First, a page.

Today we present another (long-overdue) installment in our popular series The World's Most Dangerous Roads, and we have to shudder showing you these vertigo-inducing images (although some hardened drivers may say "oh, shucks, it's nothing my trusty Jeep and I could not handle").
Regardless of risks, these roads are truly spectacular, and thus popular with trekkers and adventurous tourists - so much of the danger comes from overcrowded conditions and severely limited infrastructure. Also do not discount local traffic, which features some pretty extreme drivers hell-bent on delivering their goods to remote villages.
(all photos are by Stephan Peischl, exclusively for Dark Roasted Blend, unless otherwise noted)
First, we are honored to feature photography of Stephan Peischl, who visited some of most harrowing roads in Tibet and India - some shots are from the road to Spiti Valley via Rohtang Pass, while other photographs were taken in the Kinnaur valley during heavy rain and snowfall - and the subsequent landslides.
Stephan Peischl writes to us "I'm working in Biology and I like traveling, so I get to see some weird and wonderful things every now and then." - so we get to see his high adventure of traveling along the dangerous roads in India and Tibet.
Forested slopes... gloomy canyons... -
A huge drop -
Go on, take your Jeep on this short stretch:
"Rohtang Pass, is a high mountain pass on the eastern Pir Panjal Range of the Himalayas around 51 km from Manali. It connects the Kullu Valley with the Lahaul and Spiti Valleys of Himachal Pradesh, India."
As for the Spiti Valley, the name "Spiti" means "The Middle Land", i.e. the land between Tibet and India, though it could also be called "the Land in the Middle of Nowhere", a beautiful but harsh and unforgiving land... The same could be said of local roads twisting away between steep drops and barren canyons:
Beautiful and unforgiving roads... leading to unforgettable sights, like the ancient Ki-Gompa monastery in Spiti Valley - home to nearly 250 monks, fantastic city in a truly spectacular setting:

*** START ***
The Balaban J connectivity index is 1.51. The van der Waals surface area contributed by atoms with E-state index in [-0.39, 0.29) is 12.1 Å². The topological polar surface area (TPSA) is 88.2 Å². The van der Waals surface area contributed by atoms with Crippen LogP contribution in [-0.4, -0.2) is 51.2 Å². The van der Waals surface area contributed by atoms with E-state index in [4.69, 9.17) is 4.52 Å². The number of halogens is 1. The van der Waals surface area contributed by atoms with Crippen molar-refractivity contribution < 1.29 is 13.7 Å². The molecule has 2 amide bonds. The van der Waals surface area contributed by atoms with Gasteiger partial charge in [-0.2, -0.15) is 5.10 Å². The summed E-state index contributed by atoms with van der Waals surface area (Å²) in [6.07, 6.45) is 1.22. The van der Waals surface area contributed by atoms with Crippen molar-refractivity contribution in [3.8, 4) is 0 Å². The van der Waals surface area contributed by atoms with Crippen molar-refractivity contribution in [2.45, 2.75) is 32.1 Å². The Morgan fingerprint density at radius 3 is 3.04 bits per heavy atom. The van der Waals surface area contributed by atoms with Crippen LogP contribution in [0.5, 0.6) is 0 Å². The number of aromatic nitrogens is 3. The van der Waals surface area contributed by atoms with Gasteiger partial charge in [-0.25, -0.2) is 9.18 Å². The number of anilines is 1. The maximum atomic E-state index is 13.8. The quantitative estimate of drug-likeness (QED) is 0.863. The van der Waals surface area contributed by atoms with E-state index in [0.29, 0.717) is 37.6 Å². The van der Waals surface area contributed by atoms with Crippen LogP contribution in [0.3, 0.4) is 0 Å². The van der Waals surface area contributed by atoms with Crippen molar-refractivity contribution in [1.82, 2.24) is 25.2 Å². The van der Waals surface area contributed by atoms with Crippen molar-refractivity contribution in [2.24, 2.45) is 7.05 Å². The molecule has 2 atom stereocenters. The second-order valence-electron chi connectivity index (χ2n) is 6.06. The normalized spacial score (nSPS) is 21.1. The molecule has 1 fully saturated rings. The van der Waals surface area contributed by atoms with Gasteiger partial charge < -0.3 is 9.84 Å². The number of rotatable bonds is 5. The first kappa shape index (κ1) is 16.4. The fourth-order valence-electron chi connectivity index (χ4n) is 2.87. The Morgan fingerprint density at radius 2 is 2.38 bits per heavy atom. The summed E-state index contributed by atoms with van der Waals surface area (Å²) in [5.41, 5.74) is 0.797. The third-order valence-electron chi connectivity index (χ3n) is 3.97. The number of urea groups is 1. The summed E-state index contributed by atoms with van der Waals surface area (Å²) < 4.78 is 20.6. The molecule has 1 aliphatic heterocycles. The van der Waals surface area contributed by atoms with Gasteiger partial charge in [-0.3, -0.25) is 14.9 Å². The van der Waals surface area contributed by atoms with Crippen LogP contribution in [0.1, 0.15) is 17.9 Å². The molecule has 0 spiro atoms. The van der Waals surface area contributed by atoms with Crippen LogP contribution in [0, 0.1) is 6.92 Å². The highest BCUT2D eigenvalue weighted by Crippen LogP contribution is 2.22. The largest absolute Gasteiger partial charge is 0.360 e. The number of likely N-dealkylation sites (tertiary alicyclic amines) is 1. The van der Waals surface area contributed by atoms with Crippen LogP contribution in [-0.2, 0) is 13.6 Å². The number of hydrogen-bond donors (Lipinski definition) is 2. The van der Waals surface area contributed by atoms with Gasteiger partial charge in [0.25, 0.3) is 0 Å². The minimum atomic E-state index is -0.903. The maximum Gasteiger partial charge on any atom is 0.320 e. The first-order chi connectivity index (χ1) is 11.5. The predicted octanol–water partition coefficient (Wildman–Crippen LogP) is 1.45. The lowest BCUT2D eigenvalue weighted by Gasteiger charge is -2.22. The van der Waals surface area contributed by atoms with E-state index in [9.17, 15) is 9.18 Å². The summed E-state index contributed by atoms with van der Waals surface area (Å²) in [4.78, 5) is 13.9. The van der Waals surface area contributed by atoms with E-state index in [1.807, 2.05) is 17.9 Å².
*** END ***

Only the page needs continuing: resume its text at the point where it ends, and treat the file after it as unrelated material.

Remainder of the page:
A Rohtang Pass (at almost 4 kilometers altitude) on Manali to Spiti Road makes it one of the highest motorable roads in the world, the highest motorable road (at an altitude of 5.602 meters / 18.380 feet) is the Ladakh Mountain pass.
India's most dangerous road is arguably the 137 km stretch from Kaza to Gramphoo (Lahual and Spiti), though it can hardly be called a "road" (80% of the route has no pavement). You will have to forge streams, perhaps even small rivers, negotiate melting glaciers and drive over piles of sand, rocks and snow. Most of the road is above 11000 feet and only accessible between May and October.
Plus you'll have to share the road with herds of sheep and goats -
Plenty of crazy crumbling turns make it a slow going, indeed:
"50 Miles of Bad Road" -
Cracked tires seem to be a common occurrence in local vehicles:
Here at least you can see some construction machinery, hinting at repairs being made... note the line up of trucks and buses in the background! -
Here are the buses that routinely go on these roads (serving locals and adventurous tourists):
A typical view out of the bus window:
Very appropriate sticker on the bus:
Getting to the other side is no simple feat
Parts of the road seem to be faring worse than others:
Speaking about landslides... -
People stand around and evaluate the chances of crossing:
No vehicles can cross; and it's even a challenge to negotiate it on foot:
Still have to cross it, no matter what -
Signs and (Hilarious) Wonders along the Route
Load up on snacks and candy at this makeshift road stop:
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